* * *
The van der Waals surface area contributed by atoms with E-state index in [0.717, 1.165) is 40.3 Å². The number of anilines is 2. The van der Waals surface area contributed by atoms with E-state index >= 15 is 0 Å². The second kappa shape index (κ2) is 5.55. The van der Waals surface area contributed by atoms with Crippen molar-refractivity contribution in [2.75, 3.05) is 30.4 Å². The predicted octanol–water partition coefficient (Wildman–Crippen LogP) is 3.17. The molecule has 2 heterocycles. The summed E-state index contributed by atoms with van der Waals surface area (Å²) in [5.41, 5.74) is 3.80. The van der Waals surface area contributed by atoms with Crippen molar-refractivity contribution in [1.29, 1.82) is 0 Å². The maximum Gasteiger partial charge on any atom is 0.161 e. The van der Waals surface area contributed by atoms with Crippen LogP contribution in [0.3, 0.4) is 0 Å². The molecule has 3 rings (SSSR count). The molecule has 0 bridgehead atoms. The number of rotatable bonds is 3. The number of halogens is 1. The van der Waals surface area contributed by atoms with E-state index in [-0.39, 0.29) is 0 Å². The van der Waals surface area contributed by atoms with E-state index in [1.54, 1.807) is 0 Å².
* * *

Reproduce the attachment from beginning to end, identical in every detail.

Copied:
The van der Waals surface area contributed by atoms with E-state index in [0.717, 1.165) is 40.3 Å². The number of anilines is 2. The van der Waals surface area contributed by atoms with E-state index >= 15 is 0 Å². The second kappa shape index (κ2) is 5.55. The van der Waals surface area contributed by atoms with Crippen molar-refractivity contribution in [2.75, 3.05) is 30.4 Å². The predicted octanol–water partition coefficient (Wildman–Crippen LogP) is 3.17. The molecule has 2 heterocycles. The summed E-state index contributed by atoms with van der Waals surface area (Å²) in [5.41, 5.74) is 3.80. The van der Waals surface area contributed by atoms with Crippen molar-refractivity contribution in [1.29, 1.82) is 0 Å². The maximum Gasteiger partial charge on any atom is 0.161 e. The van der Waals surface area contributed by atoms with Crippen LogP contribution in [0.3, 0.4) is 0 Å². The molecule has 3 rings (SSSR count). The molecule has 0 bridgehead atoms. The number of rotatable bonds is 3. The number of halogens is 1. The van der Waals surface area contributed by atoms with E-state index in [-0.39, 0.29) is 0 Å². The van der Waals surface area contributed by atoms with E-state index in [1.54, 1.807) is 0 Å².